Busch's "Finishing Power" Puts Him Points Contention
RICHMOND, Va. (April 26, 2011) -- Shell-Pennzoil Dodge driver Kurt Busch is still looking for his first victory during the 2011 NASCAR Sprint Cup season, but after eight races his "finishing power" has kept him in the thick of things in the point standings. Entering this weekend's Crown Royal presents the Matthew & Daniel Hansen 400, Busch is not getting headlines for winning the points races, but he's certainly doing some things right. After all, the 2004 series champion holds down the fifth spot in the point standings.
Perhaps never in the history of NASCAR Racing has there been a better example of the credibility of the old racing adage, "To finish first, you must first finish" (which is most-often credited to Penske Racing legend Rick Mears) than what Busch has been able to put up so far this season.
Busch does enter Richmond fifth in the Sprint Cup point standings and that is enough to have many scratching their heads and asking how that can be. After all his season-opening success in the non-points races at Daytona (winning the Budweiser Shootout and his 150-mile qualifying race), Busch is still looking for his first win of the season. His record does boast one top-five finish and five top-10s and that may be impressive enough to warrant credibility. A quick look at the statistics so far this season may not offer the answer. But a deeper analysis can provide sound reasons.
After eight races, Kurt Busch has recorded the fourth-best average finish of any of the competitors. His 11.2 is bettered only by points leader's Carl Edwards' 8.2, second-place Jimmie Johnson's 8.9 and third-place Dale Earnhardt's 10.0 average. Busch is one of six drivers in the current top-12 in the points without a DNF (did not finish) and that certainly is a plus, yet his total of five bonus points ranks only eighth among the top competitiors.
The most obscure - yet striking and of utmost importance - statistic for Busch after 22.2 percent of the races have been placed into the record book isn't found anywhere prominently. Busch has persevered during all the races so far this year with only a single unfinished lap (in April 3 Goody's 500 at Martinsville). He has amazingly completed 2,508 of the 2,509 possible laps for an unbelievable 99.960 percent lap completion average.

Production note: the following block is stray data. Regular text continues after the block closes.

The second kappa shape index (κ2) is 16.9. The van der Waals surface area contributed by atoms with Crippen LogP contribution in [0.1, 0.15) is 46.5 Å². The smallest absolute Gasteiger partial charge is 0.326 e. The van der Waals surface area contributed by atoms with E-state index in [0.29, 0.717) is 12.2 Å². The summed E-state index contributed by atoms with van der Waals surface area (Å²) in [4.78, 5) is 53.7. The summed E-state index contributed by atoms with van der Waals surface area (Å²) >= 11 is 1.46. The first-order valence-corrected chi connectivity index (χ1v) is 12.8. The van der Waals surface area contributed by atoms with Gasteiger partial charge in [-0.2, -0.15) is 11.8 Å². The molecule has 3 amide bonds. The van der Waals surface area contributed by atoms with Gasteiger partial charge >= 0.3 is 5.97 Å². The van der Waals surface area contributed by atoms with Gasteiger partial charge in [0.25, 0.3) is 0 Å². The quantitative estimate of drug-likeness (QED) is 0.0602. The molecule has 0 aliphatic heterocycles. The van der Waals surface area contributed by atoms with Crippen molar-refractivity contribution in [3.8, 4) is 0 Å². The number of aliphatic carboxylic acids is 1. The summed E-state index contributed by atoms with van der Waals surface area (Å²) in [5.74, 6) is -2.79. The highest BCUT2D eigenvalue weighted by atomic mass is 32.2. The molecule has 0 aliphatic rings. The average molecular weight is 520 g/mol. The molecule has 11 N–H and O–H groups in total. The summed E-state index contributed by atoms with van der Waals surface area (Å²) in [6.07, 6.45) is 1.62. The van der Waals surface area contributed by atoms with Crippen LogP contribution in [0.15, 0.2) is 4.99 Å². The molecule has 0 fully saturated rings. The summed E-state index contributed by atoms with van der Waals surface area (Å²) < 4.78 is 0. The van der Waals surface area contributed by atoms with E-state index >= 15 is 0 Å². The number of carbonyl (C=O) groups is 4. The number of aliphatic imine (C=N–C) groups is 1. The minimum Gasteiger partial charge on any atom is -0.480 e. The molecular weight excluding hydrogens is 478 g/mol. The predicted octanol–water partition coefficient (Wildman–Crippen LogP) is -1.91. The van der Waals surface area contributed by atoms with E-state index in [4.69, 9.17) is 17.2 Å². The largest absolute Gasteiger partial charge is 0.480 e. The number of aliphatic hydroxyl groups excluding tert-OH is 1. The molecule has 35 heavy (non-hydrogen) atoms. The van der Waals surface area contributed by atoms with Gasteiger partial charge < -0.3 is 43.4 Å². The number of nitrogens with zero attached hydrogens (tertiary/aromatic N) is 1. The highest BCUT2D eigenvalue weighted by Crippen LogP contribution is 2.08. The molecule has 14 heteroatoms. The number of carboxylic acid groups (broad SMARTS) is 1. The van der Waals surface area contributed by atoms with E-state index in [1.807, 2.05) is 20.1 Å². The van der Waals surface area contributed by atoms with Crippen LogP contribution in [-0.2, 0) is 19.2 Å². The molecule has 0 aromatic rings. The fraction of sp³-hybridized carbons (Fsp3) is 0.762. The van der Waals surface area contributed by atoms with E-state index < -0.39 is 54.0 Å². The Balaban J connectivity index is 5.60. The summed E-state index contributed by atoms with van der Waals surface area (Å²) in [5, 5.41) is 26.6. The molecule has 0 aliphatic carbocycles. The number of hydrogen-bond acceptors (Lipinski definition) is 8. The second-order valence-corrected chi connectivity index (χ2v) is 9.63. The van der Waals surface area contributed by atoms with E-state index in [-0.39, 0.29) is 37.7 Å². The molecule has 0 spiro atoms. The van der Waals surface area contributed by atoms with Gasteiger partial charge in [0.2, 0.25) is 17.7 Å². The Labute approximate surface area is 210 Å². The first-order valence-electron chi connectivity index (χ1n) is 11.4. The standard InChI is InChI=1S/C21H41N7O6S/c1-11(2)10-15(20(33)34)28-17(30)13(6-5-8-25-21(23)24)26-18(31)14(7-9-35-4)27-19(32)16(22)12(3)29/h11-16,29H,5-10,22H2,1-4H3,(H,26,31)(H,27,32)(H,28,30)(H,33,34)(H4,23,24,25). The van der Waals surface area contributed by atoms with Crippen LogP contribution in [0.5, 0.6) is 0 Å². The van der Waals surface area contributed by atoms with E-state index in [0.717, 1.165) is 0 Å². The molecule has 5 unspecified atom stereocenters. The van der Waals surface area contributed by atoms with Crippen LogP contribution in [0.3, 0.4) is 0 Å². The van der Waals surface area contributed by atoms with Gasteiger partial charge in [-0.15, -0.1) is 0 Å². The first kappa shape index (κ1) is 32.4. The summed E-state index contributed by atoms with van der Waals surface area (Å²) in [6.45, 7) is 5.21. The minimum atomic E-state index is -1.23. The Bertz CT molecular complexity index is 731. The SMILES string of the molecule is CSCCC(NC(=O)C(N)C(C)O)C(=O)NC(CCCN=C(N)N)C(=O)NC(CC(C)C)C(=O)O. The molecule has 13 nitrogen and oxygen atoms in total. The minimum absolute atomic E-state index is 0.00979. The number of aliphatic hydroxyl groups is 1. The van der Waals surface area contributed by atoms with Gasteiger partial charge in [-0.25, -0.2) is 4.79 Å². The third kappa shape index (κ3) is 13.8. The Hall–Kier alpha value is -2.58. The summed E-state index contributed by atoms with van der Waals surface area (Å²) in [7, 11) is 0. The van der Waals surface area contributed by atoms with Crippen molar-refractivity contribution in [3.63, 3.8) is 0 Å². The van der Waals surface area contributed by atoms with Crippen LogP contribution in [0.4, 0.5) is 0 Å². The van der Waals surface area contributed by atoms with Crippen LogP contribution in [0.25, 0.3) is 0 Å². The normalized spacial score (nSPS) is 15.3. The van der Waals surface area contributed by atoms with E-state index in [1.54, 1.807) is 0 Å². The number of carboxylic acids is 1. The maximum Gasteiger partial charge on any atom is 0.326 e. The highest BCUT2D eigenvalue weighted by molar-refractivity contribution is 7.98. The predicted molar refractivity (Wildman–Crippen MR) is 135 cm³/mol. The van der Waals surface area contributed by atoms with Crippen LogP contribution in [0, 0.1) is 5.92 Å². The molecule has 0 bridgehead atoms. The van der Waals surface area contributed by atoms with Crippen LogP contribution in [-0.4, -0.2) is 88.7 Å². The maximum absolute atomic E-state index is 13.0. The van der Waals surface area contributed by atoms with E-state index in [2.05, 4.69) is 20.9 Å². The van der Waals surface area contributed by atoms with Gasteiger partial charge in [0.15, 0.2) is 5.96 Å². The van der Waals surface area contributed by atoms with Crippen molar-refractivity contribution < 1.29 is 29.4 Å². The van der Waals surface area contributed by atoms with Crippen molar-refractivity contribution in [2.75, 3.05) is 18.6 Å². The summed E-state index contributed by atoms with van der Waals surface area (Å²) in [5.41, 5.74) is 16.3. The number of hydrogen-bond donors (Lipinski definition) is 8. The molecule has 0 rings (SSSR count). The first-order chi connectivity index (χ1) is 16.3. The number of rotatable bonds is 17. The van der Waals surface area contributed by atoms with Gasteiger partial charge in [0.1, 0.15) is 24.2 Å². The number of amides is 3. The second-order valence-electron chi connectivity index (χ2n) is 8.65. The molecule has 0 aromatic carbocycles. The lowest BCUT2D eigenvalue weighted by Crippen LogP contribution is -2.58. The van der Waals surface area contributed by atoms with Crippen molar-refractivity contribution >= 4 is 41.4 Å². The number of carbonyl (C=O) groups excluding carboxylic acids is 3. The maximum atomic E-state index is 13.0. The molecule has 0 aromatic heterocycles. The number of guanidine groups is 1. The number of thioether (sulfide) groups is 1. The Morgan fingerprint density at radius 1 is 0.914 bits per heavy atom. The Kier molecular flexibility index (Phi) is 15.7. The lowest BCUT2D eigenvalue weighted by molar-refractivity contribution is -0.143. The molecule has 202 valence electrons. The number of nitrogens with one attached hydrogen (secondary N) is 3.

Compare that figure to Edward's 97.6 average (61 uncompleted laps), Kevin Harvick's (fourth in points with two wins) 92.5 average (188 uncompleted laps) and brother Kyle Busch's (sixth in points with one win and four top-fives) 91.8 average (205 uncompleted laps).
"We've been finishing the laps and that's been crucial in keeping us up there in the points," said Busch, who was ninth in points at this time last year with one win, three top-five finishes and four top-10s. "But our Shell-Pennzoil Dodge Team is smart enough to know that just finishing the laps won't be enough on down the road. We have to take the finishing the laps and scoring top-10s and bump it up to the next level. If we're gonna be in serious contention come September, we have to start threatening for wins and finishing in the top-five.
We just have to keep as consistent as we've been in finishing the races...
"Sometimes it's good to be like the ‘stealth' and fly under the radar screen," Busch said of his position in the point standings without winning a race. "The big goal is to be there in the top-10 in the points after 26 races or having some wins to get you into the Chase that way. It's way too early to even be focusing on that yet. We just have to keep as consistent as we've been in finishing the races, but we have to take it to take it up a notch and start getting wins and top-fives."
Busch's Richmond career track record entering this weekend boasts one win (September 2005), three top-five finishes and six top-10s in 20 career starts in Cup competition. His career RIR average start is 19.8 and average finish is 17.8. Busch has been running at the finish in all but one of his Cup races and has been running in the lead lap in nine of the races. He competed in one NASCAR truck series race, starting from the pole and finishing third in September 2000. In two IROC starts at Richmond, he started eighth and finished third in 2004 and started fourth and finished second in 2005.
"The thing about racing at Richmond is that it seems like the best cars always come out on top," said Busch. "You have to come in there thinking that the yellow flag will prevail like it normally does and we'll have some restarts at the end of the race. We usually have a period of long green-flag racing in the middle portion of the race, too. With that in mind, we hope to have our Shell-Pennzoil Dodge capable of running solid during that stretch and still be adjustable enough to be able to really get after it in a short sprint to the finish if it comes down to that and it usually does."
-source: penske racing